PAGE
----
Stay Warm in Winter? Might Be Your Brown Fat

Discovery could help in fight against obesity
By John Johnson,  Newser Staff
Posted Jan 24, 2012 7:06 PM CST
Stay Warm in Winter? Might Be Your Brown Fat
This guy might be losing weight.   (Shutterstock)

Forget the sauna: New research suggests that getting a little chilly might help the body lose weight, reports CTV. Canadian researchers found that exposing men to lower temperatures—until they were at the "threshold of shivering"—activated their stores of "brown fat," and that brown fat in turn started burning calories. "We found there were about 250 extra kilocalories burned over three hours." The finding might explain why some people can handle the cold better—they might have more brown fat.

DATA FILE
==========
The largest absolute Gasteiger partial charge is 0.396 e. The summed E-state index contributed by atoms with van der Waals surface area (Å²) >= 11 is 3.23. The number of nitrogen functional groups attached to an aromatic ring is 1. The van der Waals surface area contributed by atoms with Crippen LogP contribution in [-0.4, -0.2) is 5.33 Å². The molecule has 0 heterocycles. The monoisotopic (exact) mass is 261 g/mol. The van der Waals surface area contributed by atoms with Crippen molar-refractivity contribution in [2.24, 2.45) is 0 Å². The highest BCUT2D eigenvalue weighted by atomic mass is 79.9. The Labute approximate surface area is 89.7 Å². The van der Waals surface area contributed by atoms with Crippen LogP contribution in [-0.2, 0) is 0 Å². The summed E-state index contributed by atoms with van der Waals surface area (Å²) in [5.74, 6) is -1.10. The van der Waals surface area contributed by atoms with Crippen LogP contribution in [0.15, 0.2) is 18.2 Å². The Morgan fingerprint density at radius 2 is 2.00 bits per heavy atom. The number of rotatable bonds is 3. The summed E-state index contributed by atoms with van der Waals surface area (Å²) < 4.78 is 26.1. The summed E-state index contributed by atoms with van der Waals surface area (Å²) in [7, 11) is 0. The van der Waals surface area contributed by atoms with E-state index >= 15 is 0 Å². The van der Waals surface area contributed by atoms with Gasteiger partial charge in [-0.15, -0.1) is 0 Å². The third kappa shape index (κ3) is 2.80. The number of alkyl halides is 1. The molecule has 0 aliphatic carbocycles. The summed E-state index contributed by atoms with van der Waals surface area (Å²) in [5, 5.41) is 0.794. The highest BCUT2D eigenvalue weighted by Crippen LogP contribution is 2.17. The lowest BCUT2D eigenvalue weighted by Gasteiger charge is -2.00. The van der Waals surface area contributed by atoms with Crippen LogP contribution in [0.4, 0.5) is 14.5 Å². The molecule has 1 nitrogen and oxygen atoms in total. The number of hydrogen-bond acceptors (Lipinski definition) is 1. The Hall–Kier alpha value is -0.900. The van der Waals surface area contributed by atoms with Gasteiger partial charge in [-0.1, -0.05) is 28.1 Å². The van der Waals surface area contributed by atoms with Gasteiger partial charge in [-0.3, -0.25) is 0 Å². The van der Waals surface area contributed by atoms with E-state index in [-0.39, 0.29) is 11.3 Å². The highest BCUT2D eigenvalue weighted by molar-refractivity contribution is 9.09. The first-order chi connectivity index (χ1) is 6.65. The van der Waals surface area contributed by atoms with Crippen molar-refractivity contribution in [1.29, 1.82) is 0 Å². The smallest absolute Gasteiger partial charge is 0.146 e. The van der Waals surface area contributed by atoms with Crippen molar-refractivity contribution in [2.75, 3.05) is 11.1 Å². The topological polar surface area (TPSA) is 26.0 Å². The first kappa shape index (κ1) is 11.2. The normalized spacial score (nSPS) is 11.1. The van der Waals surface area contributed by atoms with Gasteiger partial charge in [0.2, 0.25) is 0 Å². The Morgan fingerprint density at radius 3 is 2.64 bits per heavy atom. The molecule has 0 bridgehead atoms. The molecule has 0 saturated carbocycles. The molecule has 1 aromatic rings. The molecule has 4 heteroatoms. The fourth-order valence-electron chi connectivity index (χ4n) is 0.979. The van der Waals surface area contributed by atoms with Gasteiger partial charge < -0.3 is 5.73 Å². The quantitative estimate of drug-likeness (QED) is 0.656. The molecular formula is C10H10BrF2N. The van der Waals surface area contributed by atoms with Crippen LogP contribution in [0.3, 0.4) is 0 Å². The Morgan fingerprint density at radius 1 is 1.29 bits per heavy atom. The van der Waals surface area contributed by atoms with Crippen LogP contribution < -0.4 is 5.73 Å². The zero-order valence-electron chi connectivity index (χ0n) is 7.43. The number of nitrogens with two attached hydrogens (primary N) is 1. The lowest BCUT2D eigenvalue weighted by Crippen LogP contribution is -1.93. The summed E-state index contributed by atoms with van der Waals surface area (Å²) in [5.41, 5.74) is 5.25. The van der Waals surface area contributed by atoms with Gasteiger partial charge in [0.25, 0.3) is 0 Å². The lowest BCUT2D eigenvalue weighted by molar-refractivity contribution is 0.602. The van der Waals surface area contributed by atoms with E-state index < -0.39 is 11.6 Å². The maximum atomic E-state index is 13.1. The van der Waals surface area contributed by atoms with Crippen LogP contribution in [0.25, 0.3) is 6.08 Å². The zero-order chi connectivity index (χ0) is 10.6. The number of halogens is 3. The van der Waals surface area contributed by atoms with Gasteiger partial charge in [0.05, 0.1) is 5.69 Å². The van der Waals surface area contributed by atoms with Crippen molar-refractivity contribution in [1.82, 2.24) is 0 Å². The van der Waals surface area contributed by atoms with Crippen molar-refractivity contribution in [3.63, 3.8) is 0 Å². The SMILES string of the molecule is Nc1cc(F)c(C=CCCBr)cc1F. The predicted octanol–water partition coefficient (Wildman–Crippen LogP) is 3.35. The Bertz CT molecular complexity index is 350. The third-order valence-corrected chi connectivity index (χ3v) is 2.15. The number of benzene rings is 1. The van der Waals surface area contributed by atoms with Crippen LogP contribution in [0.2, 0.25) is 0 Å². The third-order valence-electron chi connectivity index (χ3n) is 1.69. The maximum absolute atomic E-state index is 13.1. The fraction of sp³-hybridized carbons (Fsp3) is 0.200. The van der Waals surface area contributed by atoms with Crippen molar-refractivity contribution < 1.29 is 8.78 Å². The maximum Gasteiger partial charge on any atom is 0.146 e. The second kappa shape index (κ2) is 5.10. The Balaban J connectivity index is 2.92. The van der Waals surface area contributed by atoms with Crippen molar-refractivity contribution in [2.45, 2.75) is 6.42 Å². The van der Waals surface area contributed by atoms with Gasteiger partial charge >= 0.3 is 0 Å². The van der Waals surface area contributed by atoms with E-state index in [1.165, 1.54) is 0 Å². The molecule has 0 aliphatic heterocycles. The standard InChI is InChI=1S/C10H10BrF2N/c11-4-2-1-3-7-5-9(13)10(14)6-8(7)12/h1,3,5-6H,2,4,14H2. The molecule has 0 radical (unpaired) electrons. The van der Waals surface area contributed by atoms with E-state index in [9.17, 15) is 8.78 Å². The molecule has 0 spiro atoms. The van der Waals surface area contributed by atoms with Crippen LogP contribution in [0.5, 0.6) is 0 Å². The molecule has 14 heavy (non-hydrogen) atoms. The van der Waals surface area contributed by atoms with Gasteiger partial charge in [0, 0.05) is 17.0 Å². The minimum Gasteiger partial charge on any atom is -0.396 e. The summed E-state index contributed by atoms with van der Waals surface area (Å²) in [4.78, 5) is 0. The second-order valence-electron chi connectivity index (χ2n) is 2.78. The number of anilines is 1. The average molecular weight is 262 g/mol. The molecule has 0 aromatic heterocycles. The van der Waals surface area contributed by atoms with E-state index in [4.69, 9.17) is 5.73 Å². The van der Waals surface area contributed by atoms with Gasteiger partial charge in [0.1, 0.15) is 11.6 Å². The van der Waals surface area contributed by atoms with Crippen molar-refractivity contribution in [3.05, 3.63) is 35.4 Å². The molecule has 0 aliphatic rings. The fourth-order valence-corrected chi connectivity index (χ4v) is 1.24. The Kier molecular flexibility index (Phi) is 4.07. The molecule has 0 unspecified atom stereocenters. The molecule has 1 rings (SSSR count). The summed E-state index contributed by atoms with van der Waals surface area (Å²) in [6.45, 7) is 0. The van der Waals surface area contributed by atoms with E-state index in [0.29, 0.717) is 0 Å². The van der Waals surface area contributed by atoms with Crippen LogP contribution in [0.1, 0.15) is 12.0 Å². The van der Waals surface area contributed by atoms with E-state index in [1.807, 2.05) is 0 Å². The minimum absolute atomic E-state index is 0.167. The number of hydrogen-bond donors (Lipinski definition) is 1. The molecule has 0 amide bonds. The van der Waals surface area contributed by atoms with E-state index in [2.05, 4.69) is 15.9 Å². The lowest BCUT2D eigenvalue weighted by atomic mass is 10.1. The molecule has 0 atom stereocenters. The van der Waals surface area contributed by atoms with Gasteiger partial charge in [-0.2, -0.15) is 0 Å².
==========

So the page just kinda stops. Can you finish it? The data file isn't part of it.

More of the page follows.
It's another dent in the mystery of the substance, which is kind of like the biological alter ego of ordinary white fat. Brown fat is "good fat" in the sense that it actually burns calories instead of storing them, explains CTV. Adults don't have a lot of it, so researchers are figuring out ways to activate what's there. But don't head outside in the cold just yet. "We still don't know if activating it (brown fat) is a good idea or not," says the lead researcher, "so it is still premature to use that as a therapeutic target for (obesity)." The New York Times notes that another study suggests that exercise can turn white fat into brown fat in mice. (Click to read about how related research is raising hopes for an "exercise pill.")

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